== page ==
There’s good news and bad news.
The good news, Limbaugh says, is that 18- to 29-year-olds are quite taken aback by the state of the union. They don’t like that the feds are spying on them. They’re feeling the sticker shock of Obamacare, and they’re resentful they’ve been essentially tasked with shouldering the health care costs of the elderly. They can’t find jobs. They’re weighed down by massive student debt. They have been led to believe by educators and the media that the Earth is being destroyed, and it’s their parents’ fault. They try to feel better by buying hybrid cars and eating gluten-free, but it doesn’t ultimately fulfill them.
So, essentially the good news is maybe Millennials will finally wake up.
“They are resentful,” Limbaugh says. “They voted for Obama thinking they were going to get this massive utopia and it didn’t work.”
But don’t hold your breath. Limbaugh says he thinks they’re losing hope in America, not President Obama.
All these expectations they had, they haven’t realized them. The economy is not there for ’em. They all voted — or 60% of ’em voted — for Obama, thinking that this magic was gonna happen. They bought the hype. They bought the lies.
They bought the salesmanship of the Obama campaign. He was an empty canvas! “Paint him! Whatever you want him to be, he is. Whatever problem you’ve got, he’s gonna solve. Whatever problem there is, his existence is gonna fix it,” and they’ve grown to realize that they’re waiting around for other people to do this magic, and it hasn’t happened, and rather than lose faith in Obama, they’re losing faith in the country …”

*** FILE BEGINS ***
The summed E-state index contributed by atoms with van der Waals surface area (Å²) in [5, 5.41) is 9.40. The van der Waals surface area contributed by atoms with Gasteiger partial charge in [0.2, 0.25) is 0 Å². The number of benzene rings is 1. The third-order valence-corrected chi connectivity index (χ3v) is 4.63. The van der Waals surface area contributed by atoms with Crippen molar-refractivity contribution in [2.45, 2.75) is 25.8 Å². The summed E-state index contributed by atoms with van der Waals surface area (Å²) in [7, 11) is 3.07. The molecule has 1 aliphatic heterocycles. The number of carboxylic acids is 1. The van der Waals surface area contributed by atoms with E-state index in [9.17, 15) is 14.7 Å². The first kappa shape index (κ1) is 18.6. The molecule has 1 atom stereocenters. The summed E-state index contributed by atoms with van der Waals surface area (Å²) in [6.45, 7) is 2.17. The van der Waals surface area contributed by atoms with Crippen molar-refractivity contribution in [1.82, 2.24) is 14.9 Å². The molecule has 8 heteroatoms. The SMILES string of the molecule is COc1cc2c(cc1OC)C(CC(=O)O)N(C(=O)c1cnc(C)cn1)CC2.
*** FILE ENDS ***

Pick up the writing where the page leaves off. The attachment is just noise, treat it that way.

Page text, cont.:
During his one-hour segment on Millennials, Limbaugh quoted extensively from a recent piece in Forbes written by Maura Pennington, who weighed in on why her generation of twenty somethings is largely nihilistic:
It’s not that this lost segment of a generation made themselves willfully nihilists. Life is crowded and getting stricter. Whereas other generations might have persevered, they enjoyed less traffic and fewer regulations. They could visit Disneyland without timed tickets for rides or climb Yosemite’s Half-Dome without a permit. They could smoke cigarettes on their college campuses without nanny classmates and university bureaucrats shaming them into special areas. They lived in an era where vaccinations for lethal diseases weren’t up for debate and no one was allergic to bread. We, on the other hand, exist in an age in which the state explains booster seats at http://www.safercar.gov/ and female bullying at http://www.girlshealth.gov/. In the face of so many noodges, who wouldn’t be a nihilist? … Perhaps people could find purpose on the day they stop buying multiple bicycles and instead own a car. The problem then becomes parking, guilt about the environment, and deeper existential angst.
In the end, Limbaugh rallied listeners to press on and fight the Millennial malaise.
The country’s fine if we get rid of the people that are running it right now. That has got to be reinforced. We can’t allow people to say they have lost faith in the country, but that’s what I fear is happening. This is too important, and I think it’s something that I glossed over in previous commentary about the Millennials …
I thought about it during the break, and Obama, in fact, even trying to convince people that this level of unemployment, the lack of a future, this is the new normal. That the past, when America was robust and great, that was fake. That was unjust. That was brought about by an unjust, immoral founding. Now we’re getting this is the way it was always intended to be, and you are gonna have to deal with it. And that’s just not so. This cannot be allowed to be the new normal. We’re not gonna put up with it. We cannot allow people to have lost faith in America. … They’re still not holding Obama accountable for it, and that has to change.